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Dying of Kidney Failure

By April 27, 2010

Kidney failure can be a complicated illness to manage.  Patients with advanced renal failure will need a kidney transplant or long-term renal dialysis to survive.  Dialysis might be a welcome life-saving treatment for many kidney failure patients but for the seriously ill and elderly it can be a physical and emotional burden and severely diminish quality of life.  Making the decision to stop dialysis can be an extremely difficult one to make.  Similarly, making the decision whether to start dialysis on patients that are seriously ill with multiple medical problems can be just as challenging.

If the decision has been made to forgo or to discontinue dialysis, you might be wondering what death from kidney failure is like.  While death is rarely a welcome visitor, the good news is that death from kidney failure is considered a "gentle death".  Many physicians and nurses I've talked to have actually stated they would choose kidney failure over any other illness to succumb to.  Here is the information you need about dialysis, making the decision to stop it, and dying of kidney failure.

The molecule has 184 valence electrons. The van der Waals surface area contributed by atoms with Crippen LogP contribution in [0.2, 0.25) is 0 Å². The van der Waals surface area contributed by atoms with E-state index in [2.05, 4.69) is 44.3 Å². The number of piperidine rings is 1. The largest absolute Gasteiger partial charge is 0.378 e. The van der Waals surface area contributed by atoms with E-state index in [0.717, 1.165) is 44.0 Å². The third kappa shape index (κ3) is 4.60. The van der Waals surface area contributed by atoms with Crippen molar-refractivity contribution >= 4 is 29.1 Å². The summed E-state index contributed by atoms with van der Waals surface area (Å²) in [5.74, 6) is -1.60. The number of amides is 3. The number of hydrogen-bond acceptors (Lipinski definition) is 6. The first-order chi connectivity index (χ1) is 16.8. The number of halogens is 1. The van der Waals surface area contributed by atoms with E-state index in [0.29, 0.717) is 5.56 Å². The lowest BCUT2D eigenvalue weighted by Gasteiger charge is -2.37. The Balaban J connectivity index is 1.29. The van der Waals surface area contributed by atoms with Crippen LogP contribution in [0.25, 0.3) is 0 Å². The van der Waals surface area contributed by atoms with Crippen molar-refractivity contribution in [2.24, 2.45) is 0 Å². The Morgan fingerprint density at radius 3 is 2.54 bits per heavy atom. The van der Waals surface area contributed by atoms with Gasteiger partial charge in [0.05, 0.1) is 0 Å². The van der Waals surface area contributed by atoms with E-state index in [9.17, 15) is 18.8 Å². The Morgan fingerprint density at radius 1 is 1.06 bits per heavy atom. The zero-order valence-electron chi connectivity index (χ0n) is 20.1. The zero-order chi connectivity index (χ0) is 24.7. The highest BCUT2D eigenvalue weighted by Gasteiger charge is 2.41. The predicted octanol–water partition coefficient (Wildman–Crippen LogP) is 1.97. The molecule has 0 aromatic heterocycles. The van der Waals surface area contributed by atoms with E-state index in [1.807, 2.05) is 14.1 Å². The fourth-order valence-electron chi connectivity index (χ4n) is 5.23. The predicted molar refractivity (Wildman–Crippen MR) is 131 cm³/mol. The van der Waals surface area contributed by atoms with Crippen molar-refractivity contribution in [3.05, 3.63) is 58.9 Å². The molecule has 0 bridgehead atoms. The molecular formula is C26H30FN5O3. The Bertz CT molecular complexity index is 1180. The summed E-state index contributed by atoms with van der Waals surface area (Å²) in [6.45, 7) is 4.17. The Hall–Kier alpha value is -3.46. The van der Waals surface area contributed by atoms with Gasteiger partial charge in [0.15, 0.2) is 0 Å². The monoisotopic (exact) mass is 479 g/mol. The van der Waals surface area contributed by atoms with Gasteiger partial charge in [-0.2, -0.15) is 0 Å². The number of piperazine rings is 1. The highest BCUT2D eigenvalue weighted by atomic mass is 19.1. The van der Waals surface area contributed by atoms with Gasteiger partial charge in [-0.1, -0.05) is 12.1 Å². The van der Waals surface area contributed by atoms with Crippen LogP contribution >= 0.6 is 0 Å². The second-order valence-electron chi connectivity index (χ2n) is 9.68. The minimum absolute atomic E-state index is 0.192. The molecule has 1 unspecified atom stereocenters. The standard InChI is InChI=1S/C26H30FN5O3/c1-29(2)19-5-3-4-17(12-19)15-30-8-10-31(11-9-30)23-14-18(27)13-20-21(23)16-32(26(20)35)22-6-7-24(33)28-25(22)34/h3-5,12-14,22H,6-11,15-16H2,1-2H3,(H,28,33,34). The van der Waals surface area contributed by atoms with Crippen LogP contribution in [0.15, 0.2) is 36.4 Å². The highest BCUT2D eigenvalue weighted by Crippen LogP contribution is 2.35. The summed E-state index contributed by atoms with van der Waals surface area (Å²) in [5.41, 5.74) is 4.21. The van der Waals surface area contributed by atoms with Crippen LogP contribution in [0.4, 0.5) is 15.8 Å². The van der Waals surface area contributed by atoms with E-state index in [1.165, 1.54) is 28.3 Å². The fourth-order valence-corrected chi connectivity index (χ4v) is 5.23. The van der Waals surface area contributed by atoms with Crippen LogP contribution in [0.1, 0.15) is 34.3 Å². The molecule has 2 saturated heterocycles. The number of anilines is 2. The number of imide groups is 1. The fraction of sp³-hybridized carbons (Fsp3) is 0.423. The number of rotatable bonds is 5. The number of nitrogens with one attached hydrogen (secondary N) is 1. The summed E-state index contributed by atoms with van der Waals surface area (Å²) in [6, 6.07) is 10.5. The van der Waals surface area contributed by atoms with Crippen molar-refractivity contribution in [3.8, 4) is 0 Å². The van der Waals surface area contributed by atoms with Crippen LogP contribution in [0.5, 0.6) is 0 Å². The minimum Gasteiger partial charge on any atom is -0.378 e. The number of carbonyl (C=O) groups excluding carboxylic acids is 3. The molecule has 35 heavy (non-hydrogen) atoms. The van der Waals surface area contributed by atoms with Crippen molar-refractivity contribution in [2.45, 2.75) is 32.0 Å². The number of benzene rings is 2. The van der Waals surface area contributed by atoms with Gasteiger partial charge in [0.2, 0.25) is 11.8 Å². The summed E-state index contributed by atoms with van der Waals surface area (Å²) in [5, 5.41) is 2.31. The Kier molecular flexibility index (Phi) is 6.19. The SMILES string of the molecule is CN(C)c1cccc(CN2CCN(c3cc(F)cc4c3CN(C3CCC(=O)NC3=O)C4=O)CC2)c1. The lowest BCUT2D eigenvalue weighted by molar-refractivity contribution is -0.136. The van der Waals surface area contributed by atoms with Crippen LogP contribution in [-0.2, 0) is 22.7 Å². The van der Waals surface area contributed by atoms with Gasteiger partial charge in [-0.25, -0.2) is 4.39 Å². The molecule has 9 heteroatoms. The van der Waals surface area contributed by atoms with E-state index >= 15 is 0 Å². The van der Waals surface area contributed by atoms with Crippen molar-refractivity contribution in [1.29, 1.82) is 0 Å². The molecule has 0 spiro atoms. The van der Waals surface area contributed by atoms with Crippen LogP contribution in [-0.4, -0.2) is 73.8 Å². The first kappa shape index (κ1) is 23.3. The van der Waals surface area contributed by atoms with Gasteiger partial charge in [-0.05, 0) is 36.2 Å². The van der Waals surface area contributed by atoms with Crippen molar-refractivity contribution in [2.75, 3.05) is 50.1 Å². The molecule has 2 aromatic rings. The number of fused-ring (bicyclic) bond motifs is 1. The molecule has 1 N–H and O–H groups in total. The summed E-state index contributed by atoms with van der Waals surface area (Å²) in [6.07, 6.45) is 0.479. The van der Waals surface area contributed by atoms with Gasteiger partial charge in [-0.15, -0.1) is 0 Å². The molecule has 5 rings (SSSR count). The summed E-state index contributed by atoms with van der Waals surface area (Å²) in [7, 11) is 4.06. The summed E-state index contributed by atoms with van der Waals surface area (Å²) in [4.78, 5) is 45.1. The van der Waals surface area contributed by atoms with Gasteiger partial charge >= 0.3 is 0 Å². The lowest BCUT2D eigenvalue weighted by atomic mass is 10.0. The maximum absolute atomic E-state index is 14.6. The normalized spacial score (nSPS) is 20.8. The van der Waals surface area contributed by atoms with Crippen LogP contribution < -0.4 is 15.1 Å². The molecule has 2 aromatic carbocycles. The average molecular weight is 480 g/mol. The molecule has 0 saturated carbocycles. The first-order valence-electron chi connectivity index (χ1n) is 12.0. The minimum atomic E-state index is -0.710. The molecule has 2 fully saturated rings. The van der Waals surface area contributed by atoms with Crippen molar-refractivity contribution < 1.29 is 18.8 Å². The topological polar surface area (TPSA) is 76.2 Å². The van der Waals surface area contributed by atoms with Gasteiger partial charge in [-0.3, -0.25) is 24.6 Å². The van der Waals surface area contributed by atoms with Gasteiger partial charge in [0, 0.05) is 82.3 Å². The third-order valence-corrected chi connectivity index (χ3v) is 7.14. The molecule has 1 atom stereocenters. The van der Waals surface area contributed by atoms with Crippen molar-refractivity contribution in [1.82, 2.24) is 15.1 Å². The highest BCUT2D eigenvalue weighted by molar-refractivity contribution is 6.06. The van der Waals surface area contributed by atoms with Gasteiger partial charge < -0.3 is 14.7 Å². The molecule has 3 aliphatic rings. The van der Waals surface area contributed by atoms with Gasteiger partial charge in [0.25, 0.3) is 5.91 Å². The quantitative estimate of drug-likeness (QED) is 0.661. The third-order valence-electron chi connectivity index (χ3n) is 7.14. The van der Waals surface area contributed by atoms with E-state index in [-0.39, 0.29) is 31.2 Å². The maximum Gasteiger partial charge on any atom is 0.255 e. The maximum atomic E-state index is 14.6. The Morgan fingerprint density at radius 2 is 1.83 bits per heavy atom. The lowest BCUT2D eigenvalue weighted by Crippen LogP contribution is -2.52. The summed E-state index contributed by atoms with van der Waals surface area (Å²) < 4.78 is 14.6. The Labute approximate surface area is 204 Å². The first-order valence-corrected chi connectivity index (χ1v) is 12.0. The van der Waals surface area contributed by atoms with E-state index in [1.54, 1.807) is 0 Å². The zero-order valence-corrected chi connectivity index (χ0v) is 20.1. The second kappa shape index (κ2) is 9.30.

What is Dialysis?

Choosing to Stop Dialysis

What is it Like to Die of Kidney Failure?


Comments
April 28, 2010 at 9:13 am
(1) tony says:

I need help. My dad past recent, and he had been given Roxanol & Ativan Combination. All info i gather says it is a euthanasiation drug. Not approved by the fda. What can i do? any info would be appreciated. He didn’t have to go this way. thank you

April 28, 2010 at 12:52 pm
(2) dying says:

Tony, I’m sorry to hear about the death of your father. Roxanol is a brand name of concentrated oral morphine solution that is used to treat pain and breathlessness. Ativan is used to treat anxiety or restlessness. These two medications are perhaps the most commonly used drugs at the end of life. They are not euthanasia drugs. There is a theory that morphine given at the end of life may hasten the dying process but that theory hasn’t been proven (it’s difficult to know if death occurred as a result of morphine slowing breathing or the actual illness). These medications are often essential to patient comfort so most people accept the risk that death may be hastened by hours or days.
The FDA’s position on liquid morphine can be found in this blog post Liquid Morphine Stays. There are links at the end of that post to further information on liquid morphine. I hope this is helpful.

January 21, 2011 at 10:29 pm
(3) Jayzee Manlapaz says:

Thank you for sharing this it has a very informative content.. I hope more of this comes..

God bless and more power..

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